Scottish Charity Number SCO20590
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My work as a Yoga teacher brings all kinds of people to my door, from super fit professional
sports people to those with injuries and chronic illnesses. Of the latter I've taught
a few with ME., and have gained some insights into possible ways of improving their
health and wellbeing. When I've been able to work with a student in a one-
Initially I've found students with ME, have very little energy, along with pain and poor sleep. The people I've taught have had very restricted breathing patterns and chronic muscle tension, I've worked with the strong possibility that these factors were contributing to their pain and exhaustion. So my first endeavours have been to work with their breath seeing how natural breathing can be supported. The student described below was one such person.
Julie was a young woman who had been suffering from M.E for four years when she first
arrived for a Yoga session. She subsequently came for weekly one-
I soon realised from my hands-
During the first few sessions our focus was On breathing, a few gentle lying down
poses and the restorative pose Viparita Karani. Initially the breath awareness exercise
involved Julie focusing on her breath in a supine position. I asked her to lie down
and bring her hands to four different areas in turn -
When I felt I had developed a rapport between us, including her trust in me. I placed
my own hands on these areas, aiming in this way to bring greater focus. Another way
in which I endeavoured to bring Julie’s focus to her natural breathing was to place
a pile of eye pillow’s on her abdomen -
Many people have little understanding of the anatomy of their bodies, and this included Julie, So one of the ways in which I helped her to breathe more freely was to begin by showing her anatomical pictures, then she was able to see how much space her lungs take up in her body and the size of the big ‘parachute like' diaphragm. After looking at the pictures, I asked her to locate the diaphragm in her body by feeling along the underside of the lowest ribs. In a sitting position, I suggested she visualise the movement of the diaphragm up and down, using the image of billowing parachute Then I asked her to feel how her lungs take up space in her rib cage all the way up to behind her collar bones and down to the lowest ribs where the diaphragm 'attaches'.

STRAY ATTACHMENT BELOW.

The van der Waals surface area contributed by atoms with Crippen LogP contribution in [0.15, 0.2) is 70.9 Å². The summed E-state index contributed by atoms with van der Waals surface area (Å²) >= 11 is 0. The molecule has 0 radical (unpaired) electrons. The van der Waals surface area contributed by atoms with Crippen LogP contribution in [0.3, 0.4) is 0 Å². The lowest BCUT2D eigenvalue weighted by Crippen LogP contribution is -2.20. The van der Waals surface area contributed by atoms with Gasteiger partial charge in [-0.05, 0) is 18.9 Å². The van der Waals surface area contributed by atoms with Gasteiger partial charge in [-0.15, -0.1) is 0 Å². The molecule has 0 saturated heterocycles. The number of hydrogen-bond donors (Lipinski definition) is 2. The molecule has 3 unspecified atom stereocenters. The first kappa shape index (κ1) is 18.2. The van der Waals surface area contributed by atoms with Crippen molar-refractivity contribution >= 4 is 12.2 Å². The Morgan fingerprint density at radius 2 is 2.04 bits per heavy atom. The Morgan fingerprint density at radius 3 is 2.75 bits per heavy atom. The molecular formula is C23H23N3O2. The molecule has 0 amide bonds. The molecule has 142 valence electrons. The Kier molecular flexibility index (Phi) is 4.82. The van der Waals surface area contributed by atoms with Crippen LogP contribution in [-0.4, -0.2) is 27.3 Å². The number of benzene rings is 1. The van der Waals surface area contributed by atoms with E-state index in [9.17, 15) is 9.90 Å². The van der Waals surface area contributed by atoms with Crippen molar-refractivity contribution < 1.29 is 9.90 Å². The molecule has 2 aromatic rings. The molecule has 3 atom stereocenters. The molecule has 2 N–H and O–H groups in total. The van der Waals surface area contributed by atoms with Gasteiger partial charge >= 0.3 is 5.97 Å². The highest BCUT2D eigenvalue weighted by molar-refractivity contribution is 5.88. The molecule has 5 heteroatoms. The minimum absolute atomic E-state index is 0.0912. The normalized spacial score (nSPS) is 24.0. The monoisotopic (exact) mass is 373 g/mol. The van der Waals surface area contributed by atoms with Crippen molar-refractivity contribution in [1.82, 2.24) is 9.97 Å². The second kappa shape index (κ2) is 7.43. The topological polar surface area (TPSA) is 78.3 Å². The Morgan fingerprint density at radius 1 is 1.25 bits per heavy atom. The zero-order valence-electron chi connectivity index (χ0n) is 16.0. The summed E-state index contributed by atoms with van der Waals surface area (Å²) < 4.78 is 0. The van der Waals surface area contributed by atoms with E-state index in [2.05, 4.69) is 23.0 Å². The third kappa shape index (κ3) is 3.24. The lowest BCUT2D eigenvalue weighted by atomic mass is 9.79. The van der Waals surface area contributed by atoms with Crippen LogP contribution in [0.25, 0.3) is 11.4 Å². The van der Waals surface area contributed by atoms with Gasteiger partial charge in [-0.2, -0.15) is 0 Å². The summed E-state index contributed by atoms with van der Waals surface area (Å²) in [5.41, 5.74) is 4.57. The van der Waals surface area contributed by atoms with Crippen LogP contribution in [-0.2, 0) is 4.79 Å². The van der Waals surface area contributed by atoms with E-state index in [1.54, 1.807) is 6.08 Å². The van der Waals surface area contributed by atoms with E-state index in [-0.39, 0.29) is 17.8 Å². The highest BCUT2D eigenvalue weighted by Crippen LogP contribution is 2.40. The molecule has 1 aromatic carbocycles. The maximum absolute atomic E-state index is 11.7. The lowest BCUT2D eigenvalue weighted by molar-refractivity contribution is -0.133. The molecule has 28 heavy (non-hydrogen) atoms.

Many of Julie’s sessions included the restorative pose Viparita Karani. I considered
a theory that people suffering from ME. are stuck in a state of alarm -
I placed my hands over Julie’s adrenals, asked her to breathe into the area and to visualise the adrenals sitting like ‘little hats’ on top of her kidneys. I focused my own attention through visualisation and sensing through the layers. I asked her to imagine energy radiating out from her adrenals to the peripheries of her body and when she was well enough, to move into a Starfish Shalabhasana, i.e. with arms and legs apart.
As Julie gained a little more energy, gentle exercises lying down on the floor became part of her sessions. Usually I preceded these with some ‘jiggling’ of her arms and legs to help relieve chronic muscle tension. This technique also gave me a little information as to how she was on that day.
In Figure 5 I'm holding Lisa’s hand and Supporting her upper anm with, my other hand. I'm making gentle movements up and down, and in and out of the joint, to, encourage Synovial fluid to move more readily around the joint and the muscles of her arm and shoulder to relax.
The floor exercises included 'Rising Bridge' which helped to create fluid movement
through Julie’s spine. I would refer to the presence of her skeletal structure -